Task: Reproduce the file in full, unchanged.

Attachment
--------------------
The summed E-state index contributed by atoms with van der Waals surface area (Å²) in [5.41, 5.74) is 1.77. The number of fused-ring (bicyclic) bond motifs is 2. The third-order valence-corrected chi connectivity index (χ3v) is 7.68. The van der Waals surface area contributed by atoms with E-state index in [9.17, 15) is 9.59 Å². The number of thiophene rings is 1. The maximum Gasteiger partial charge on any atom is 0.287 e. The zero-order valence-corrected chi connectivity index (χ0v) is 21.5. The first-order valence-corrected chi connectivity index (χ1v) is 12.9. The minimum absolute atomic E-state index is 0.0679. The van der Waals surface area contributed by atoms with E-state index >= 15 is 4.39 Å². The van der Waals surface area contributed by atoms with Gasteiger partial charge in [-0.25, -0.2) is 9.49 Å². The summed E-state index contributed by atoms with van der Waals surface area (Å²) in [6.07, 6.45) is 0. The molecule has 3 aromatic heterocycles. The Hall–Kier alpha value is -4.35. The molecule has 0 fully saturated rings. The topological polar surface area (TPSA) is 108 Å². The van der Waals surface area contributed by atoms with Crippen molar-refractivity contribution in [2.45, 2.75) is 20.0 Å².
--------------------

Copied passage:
The summed E-state index contributed by atoms with van der Waals surface area (Å²) in [5.41, 5.74) is 1.77. The number of fused-ring (bicyclic) bond motifs is 2. The third-order valence-corrected chi connectivity index (χ3v) is 7.68. The van der Waals surface area contributed by atoms with E-state index in [9.17, 15) is 9.59 Å². The number of thiophene rings is 1. The maximum Gasteiger partial charge on any atom is 0.287 e. The zero-order valence-corrected chi connectivity index (χ0v) is 21.5. The first-order valence-corrected chi connectivity index (χ1v) is 12.9. The minimum absolute atomic E-state index is 0.0679. The van der Waals surface area contributed by atoms with E-state index >= 15 is 4.39 Å². The van der Waals surface area contributed by atoms with Gasteiger partial charge in [-0.25, -0.2) is 9.49 Å². The summed E-state index contributed by atoms with van der Waals surface area (Å²) in [6.07, 6.45) is 0. The molecule has 3 aromatic heterocycles. The Hall–Kier alpha value is -4.35. The molecule has 0 fully saturated rings. The topological polar surface area (TPSA) is 108 Å². The van der Waals surface area contributed by atoms with Crippen molar-refractivity contribution in [2.45, 2.75) is 20.0 Å².